A new information stealing Trojan called Evrial is being sold on criminal forums and being actively distributed in the wild. Like most infostealing Trojans, Evrial can steal browser cookies and stored credentials, but this Trojan also has the ability to monitor the Windows clipboard for certain text, and if detected, modify it to something else.
First discovered and tracked by security researchers MalwareHunterTeam and Guido Not CISSP, by monitoring the Windows clipboard for certain strings, Evrial makes it easy for attackers to hijack cryptocurrency payments and Steam trades. This is done by replacing legitimate payment addresses and URLs with addresses under the attacker's control.
Fresh Evrial sample (at 8/67): https://t.co/ClNOvw2GbS— MalwareHunterTeam (@malwrhunterteam) January 16, 2018
Interesting that previous versions had 20-30 (or more after some time on VT) detections, with only 2 features. Now it has all the features from Reborn Stealer (previously Ovidiy), and now it's under 10...
According to MalwareHunterTeam, Evrial is currently being sold on Russian criminal forums for 1,500 Rubles or ~ $27 USD. In the advertisement, the seller states that after purchasing the product, an attacker gains access to a web panel that allows them to build an executable. This web panel also keeps track of what clipboard modifications have taken place and allows an attacker to configure what replacement strings should be used.
Included in the advertisement are some sample screenshots of the web panel as shown below.
Evrial's most interesting feature is that it will monitor the Windows clipboard for certain types of strings and replace them with ones sent by the attacker. This allows the attacker to reroute a cryptocurrency payment to an address under their control. While clipboard monitoring is common with programs like this, MalwareHunterTeam has told BleepingComputer that modifications are much more rare.
For example, bitcoin addresses are not the easiest string of text to type into a program or website. Due to this, when someone sends bitcoins to an exchange or wallet, they typically copy the address that the coins should be sent to into the Windows clipboard and then paste that address into the other app or site that is performing the sending.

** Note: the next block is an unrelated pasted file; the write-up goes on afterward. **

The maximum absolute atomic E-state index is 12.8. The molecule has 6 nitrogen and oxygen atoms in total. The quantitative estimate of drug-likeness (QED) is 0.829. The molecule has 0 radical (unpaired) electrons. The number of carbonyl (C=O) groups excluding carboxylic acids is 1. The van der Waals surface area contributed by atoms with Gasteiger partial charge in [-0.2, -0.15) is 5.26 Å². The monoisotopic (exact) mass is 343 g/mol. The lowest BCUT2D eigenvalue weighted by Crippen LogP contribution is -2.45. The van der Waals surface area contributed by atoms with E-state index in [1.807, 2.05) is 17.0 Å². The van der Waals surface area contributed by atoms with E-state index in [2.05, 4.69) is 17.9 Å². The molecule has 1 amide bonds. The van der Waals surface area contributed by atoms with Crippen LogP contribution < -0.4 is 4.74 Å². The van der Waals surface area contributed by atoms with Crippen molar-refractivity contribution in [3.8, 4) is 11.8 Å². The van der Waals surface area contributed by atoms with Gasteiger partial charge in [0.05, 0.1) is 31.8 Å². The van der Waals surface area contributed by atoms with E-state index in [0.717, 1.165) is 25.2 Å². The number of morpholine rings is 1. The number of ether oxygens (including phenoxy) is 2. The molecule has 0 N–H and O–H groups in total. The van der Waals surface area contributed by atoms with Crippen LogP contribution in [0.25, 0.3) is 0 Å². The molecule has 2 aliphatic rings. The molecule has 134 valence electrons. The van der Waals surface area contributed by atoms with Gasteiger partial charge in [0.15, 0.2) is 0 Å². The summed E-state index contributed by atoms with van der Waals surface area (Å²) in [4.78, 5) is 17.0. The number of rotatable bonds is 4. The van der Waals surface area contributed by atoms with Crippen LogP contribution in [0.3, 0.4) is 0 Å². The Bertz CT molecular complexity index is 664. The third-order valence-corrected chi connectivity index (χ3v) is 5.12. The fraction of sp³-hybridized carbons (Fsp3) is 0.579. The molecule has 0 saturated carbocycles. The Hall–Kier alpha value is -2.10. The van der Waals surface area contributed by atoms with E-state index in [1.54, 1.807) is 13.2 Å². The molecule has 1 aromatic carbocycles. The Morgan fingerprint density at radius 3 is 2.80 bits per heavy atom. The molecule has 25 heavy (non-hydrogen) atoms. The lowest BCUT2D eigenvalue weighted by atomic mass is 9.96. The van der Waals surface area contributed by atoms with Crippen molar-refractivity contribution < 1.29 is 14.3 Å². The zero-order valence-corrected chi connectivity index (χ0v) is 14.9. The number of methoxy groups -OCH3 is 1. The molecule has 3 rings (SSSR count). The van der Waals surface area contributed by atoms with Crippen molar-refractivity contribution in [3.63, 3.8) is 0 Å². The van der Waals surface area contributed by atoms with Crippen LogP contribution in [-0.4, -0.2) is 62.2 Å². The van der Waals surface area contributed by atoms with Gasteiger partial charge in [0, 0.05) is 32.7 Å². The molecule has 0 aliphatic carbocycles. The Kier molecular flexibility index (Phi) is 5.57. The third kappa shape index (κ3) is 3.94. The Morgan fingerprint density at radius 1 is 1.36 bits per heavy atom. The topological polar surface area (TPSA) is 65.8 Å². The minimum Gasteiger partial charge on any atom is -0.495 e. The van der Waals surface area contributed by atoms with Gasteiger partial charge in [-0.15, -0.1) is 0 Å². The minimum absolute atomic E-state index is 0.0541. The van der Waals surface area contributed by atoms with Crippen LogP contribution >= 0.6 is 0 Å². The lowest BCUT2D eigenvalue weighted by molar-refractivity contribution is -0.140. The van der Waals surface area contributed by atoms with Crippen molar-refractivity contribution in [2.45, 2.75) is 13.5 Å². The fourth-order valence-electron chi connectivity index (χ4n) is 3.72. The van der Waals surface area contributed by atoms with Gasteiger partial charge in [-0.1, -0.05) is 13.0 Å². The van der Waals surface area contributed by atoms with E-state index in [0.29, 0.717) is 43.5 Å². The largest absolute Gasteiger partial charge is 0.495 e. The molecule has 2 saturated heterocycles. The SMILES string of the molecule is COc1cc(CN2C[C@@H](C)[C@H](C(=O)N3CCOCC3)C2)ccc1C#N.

When Evrial detects a bitcoin address in the clipboard, it replaces that legitimate address with one under the attacker's control. The victim then pastes that address into their app, thinking its the legitimate one and not realizing its been replaced, and clicks send. Now when the bitcoins are sent, they go to the attackers address rather than your intended recipient.
Evrial is configured to detects strings that correspond to Bitcoin, Litecoin, Monero, WebMoney, Qiwi addresses and Steam items trade urls.
When Evrial detects one of the supported strings in the clipboard, it will connect to a remote site, upload the original string, and then download a string that it should be used as the replacement.
As the string has now been replaced in the clipboard, when the victim performs a paste into a program, the attacker's string will be used instead.
In addition to monitoring and modifying the clipboard, Evrial will also steal bitcoin wallets, stored passwords, documents from the victim's desktop, and a screenshot of the active windows. All of this information will be compiled into a zip file and uploaded to the attackers web panel as shown below.
Evrial will determine the location of Bitcoin's wallet.dat file from querying a registry key. If the key exists, it will then steal that wallet so it can gain access to the victim's bitcoins.
Evrial will also attempt to steal credentials stored in browsers. The browsers targeted by Evrial include Chrome, Yandex, Orbitum, Opera, Amigo, Torch, and Comodo.
Evrial will also attempt to steal credentials stored in Pidgin and Filezilla.
Last, but not least, Evrial will steal cookies & documents found on a desktop.
All of this data, plus a screenshot of the active window, will be uploaded to a remote server so it can be accessed by the attacker.
At this time it not 100% known how Evrial is being distributed, but the best way to protect yourself is to practice good computing habits. Make sure that you have security software installed, that you scan attachments that you receive using a site like VirusTotal, and that you practice good and safe computing habits.
A tutorial on how to use your computer safely can be found here: Simple and easy ways to keep your computer safe and secure on the Internet